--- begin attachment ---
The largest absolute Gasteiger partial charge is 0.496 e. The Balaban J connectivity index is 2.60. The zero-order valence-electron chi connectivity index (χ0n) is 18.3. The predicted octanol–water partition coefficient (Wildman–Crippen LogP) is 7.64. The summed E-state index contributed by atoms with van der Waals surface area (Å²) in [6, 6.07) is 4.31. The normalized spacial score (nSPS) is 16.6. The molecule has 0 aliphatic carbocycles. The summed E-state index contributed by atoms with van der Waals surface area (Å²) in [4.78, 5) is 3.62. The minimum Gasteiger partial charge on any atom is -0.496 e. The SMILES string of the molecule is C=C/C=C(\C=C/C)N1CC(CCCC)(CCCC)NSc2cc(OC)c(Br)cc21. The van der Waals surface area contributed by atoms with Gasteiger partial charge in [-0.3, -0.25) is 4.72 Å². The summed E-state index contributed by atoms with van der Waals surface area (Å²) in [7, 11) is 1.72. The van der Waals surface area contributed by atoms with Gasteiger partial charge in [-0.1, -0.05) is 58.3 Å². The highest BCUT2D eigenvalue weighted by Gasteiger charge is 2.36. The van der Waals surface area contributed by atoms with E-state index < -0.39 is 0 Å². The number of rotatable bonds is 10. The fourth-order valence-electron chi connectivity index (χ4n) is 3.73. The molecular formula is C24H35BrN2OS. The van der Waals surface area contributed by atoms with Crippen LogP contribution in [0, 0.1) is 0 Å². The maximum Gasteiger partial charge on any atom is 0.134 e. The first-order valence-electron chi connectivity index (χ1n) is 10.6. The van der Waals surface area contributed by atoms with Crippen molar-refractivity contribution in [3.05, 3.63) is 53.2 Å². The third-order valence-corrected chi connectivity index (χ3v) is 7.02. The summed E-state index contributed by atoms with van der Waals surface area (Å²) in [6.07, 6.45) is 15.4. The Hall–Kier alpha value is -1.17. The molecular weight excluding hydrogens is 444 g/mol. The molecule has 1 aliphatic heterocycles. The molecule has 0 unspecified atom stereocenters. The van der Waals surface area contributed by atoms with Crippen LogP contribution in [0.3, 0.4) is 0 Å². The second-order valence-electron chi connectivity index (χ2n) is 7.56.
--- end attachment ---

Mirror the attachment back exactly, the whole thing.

The largest absolute Gasteiger partial charge is 0.496 e. The Balaban J connectivity index is 2.60. The zero-order valence-electron chi connectivity index (χ0n) is 18.3. The predicted octanol–water partition coefficient (Wildman–Crippen LogP) is 7.64. The summed E-state index contributed by atoms with van der Waals surface area (Å²) in [6, 6.07) is 4.31. The normalized spacial score (nSPS) is 16.6. The molecule has 0 aliphatic carbocycles. The summed E-state index contributed by atoms with van der Waals surface area (Å²) in [4.78, 5) is 3.62. The minimum Gasteiger partial charge on any atom is -0.496 e. The SMILES string of the molecule is C=C/C=C(\C=C/C)N1CC(CCCC)(CCCC)NSc2cc(OC)c(Br)cc21. The van der Waals surface area contributed by atoms with Gasteiger partial charge in [-0.3, -0.25) is 4.72 Å². The summed E-state index contributed by atoms with van der Waals surface area (Å²) in [7, 11) is 1.72. The van der Waals surface area contributed by atoms with Gasteiger partial charge in [-0.1, -0.05) is 58.3 Å². The highest BCUT2D eigenvalue weighted by Gasteiger charge is 2.36. The van der Waals surface area contributed by atoms with E-state index < -0.39 is 0 Å². The number of rotatable bonds is 10. The fourth-order valence-electron chi connectivity index (χ4n) is 3.73. The molecular formula is C24H35BrN2OS. The van der Waals surface area contributed by atoms with Crippen LogP contribution in [0, 0.1) is 0 Å². The maximum Gasteiger partial charge on any atom is 0.134 e. The first-order valence-electron chi connectivity index (χ1n) is 10.6. The van der Waals surface area contributed by atoms with Crippen molar-refractivity contribution in [3.05, 3.63) is 53.2 Å². The third-order valence-corrected chi connectivity index (χ3v) is 7.02. The summed E-state index contributed by atoms with van der Waals surface area (Å²) in [6.07, 6.45) is 15.4. The Hall–Kier alpha value is -1.17. The molecular weight excluding hydrogens is 444 g/mol. The molecule has 1 aliphatic heterocycles. The molecule has 0 unspecified atom stereocenters. The van der Waals surface area contributed by atoms with Crippen LogP contribution in [0.3, 0.4) is 0 Å². The second-order valence-electron chi connectivity index (χ2n) is 7.56.